Google Sheets: SORT, INDEX, ROWS
Sometimes you have a need to reverse a list quickly in Google Sheets.
That’s pretty easy to do if the list is sorted alphabetically. Just go on into the <Data> menu and choose from one of the sort functions. But what if the data you want to flip is not in alphabetical or numeric order?
Below are 3 ways to reverse your data:
For the examples below, I’ll be using a list of my favourite Killjoys characters. Yeah, I’m a sci-fi geek.
Reverse Rows in a Column Using A Counter
This is probably the most formula-free way to flip a row in a column. This particular part of the tutorial is for the absolute beginner.
To achieve this task we are simply going to insert a column to the left of the Names column. Then number it from 1 to 7 and finally use that number to sort the names.
First, right-click on the top grey bar of Column A and then select <Insert 1 left>
This will move the names to column B. Next, Name cell A1, “Order”. Then click cell A2 and type “1” and hit <Enter>. Click on cell A3 and type “2”. Don’t worry you don’t have to do it for all of them.
Click back on cell A2 and drag down to A3. You should see a blue border around the two cells with a little blue square on the right-hand bottom side. Click and drag that square down the page until you get to the end of your list.
Finally, select columns A and B. Go to the <Data> menu. Then select <Sort range…> and select the Advanced range sorting options
A pop-up window will appear. Tick the <Data has a header row> box. Sort by “Order” is fine unless you have your own location. Then select the Z-A radio button before clicking <Sort>
The end result should look a little like this:
If you don’t want the “Order” Column anymore you can simply right-click the column header and select <Delete Column>.
Reverse Rows in a Column Line By Line
To flip the Row’s in a Column in Google Sheets we can use the following formula:
This will go in the first cell. you will need to drag down the formula to the bottom of your list.
Let’s break it down.
We essentially want an INDEX of an item in each cell here. First, we need to select the range where we are going to find the data we want. You can see this with the first option:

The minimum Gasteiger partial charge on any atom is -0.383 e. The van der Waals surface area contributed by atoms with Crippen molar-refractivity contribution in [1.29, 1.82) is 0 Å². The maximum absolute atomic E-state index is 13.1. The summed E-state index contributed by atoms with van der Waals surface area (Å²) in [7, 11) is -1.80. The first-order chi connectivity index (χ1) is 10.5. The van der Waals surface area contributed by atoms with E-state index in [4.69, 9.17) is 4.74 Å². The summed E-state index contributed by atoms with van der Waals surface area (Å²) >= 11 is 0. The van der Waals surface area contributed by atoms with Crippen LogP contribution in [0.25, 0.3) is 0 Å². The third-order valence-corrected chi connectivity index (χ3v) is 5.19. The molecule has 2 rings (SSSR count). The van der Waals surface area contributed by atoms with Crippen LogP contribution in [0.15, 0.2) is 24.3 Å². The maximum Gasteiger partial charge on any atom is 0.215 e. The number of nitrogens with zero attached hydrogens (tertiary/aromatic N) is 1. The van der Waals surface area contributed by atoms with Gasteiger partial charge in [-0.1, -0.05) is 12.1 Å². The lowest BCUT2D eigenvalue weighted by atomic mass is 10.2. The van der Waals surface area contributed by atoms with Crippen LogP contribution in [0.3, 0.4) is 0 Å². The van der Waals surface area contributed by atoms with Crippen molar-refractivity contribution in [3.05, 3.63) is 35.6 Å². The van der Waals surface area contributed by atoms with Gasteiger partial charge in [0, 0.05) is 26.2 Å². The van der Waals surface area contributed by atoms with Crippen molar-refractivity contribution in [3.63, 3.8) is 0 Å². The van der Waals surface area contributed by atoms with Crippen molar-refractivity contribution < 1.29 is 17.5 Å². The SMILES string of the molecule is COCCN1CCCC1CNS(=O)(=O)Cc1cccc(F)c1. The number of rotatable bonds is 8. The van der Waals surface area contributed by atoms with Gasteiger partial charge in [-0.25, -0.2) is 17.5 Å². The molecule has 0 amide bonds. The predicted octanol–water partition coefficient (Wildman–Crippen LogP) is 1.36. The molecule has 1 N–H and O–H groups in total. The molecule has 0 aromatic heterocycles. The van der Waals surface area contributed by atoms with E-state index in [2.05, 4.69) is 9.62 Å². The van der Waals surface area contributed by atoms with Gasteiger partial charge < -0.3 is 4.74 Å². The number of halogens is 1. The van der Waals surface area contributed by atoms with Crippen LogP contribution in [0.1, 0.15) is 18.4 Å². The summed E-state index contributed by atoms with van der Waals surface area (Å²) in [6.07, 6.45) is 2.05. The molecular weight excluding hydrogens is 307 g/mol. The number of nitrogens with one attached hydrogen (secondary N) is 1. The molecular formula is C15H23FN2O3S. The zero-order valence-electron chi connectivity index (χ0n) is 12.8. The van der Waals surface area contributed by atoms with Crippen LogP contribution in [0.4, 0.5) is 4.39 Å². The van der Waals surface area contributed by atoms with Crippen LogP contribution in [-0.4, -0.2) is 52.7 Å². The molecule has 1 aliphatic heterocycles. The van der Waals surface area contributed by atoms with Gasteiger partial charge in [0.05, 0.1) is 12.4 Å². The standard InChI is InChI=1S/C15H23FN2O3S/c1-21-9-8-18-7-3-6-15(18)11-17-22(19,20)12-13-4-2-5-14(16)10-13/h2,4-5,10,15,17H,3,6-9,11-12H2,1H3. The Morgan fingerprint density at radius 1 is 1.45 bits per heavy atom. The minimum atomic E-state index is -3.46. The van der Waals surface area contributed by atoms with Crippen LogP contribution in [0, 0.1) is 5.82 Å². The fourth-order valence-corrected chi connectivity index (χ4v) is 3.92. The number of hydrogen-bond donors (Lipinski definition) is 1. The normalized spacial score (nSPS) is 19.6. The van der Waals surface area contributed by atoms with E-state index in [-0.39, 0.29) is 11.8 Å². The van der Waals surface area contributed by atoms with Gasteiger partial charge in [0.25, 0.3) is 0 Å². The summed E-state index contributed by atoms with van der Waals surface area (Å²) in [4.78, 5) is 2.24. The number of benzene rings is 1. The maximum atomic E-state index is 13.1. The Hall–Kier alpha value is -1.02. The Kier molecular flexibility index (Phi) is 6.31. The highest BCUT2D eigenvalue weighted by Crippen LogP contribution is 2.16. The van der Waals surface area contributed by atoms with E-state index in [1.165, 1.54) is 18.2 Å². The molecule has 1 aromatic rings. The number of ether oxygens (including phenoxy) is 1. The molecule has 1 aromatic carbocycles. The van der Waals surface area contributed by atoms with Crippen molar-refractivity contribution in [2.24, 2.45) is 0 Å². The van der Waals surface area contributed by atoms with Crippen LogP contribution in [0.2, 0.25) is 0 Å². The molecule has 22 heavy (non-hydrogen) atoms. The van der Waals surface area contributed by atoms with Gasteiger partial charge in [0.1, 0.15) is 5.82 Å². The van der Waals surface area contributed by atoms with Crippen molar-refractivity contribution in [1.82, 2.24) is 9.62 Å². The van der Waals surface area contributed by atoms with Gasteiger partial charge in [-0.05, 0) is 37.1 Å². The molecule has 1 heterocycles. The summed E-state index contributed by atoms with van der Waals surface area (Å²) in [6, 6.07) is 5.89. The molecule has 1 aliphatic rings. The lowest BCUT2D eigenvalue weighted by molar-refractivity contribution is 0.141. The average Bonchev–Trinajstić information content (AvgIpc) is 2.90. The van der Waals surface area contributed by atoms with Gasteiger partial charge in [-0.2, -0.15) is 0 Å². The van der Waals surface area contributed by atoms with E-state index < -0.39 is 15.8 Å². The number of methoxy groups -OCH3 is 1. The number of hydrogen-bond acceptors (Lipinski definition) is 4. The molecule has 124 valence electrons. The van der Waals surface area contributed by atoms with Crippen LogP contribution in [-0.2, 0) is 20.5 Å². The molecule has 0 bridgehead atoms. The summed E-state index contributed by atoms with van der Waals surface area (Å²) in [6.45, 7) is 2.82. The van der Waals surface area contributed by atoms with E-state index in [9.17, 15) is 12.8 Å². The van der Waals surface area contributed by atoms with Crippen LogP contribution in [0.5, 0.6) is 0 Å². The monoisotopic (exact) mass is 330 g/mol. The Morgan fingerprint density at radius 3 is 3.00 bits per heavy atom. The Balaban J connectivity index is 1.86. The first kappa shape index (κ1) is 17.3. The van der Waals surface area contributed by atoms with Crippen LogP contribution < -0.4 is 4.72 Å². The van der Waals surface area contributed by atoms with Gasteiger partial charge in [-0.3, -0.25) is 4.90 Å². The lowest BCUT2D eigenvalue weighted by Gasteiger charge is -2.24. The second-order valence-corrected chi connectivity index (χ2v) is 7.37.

=INDEX($A$2:$A$8... . Note the use of absolute reference as shown by “$”. When we drag this down to the bottom of the list we don’t want it to change.
Next, we use the ROWS function. ROWS gives us the number of rows in a selected range. So we can assume that
ROWS(A2:$A$8)) will return a value of 7. Note that we don’t set the first range value to absolute(
A2:), only the last range value(
:$A$8). This is because when we replicate the formula down the column we want the first value needs to change by one.
For example, the next cell down would be
ROWS(A3:$A$8). This would return a value of 6. Let’s take a look by just using the ROW function in column C.
Now that we have those numbers we can use them in our INDEX function. The second parameter of the INDEX function is the row offset, or where in the range do we want to find our data. Because our data is 7 rows deep starting at A2 and our first offset, thanks to the first ROWS function, is 7 we know that the end result will be “Zeph” for the first entry.
The formula then might be explained like this:
=INDEX(The range to find the data,Offset-ROWS(sum of rows between values))
While useful for reversing one row in a column, it is not particularly helpful when you want to tie the other columns in the sheet to your flip altogether.
Reverse Rows in a Column With An Array
Finally, we can use the SORT function with the assistance of ROW. The SORT and ROW combination work in a similar manner to the INDEX and ROWS combination. However, SORT displays an array of information and that means a formula is not placed in each cell. Only the first one.
Let’s take a look at the formula:
The first thing we need to put into the SORT function is the range we want to sort. Here we have selected
The next SORT input (
ROW(A2:A8)) takes either a column that you want to sort by or, in our case, a range of values to sort. ROW here essentially numbers the values from 1 to, in our case 7.
In our final SORT position, we set Ascending to FALSE. Making it descending and reversing the ROW reference. This results in a flipped row.
The formula might then be explained like this:
=SORT(Range to sort,ROW(values in order),descending)
Another benefit of this method is that you can use it so sort more than one column by expanding the range in the first input of SORT.
There you have it. 3 options to reverse the order of rows in a column.
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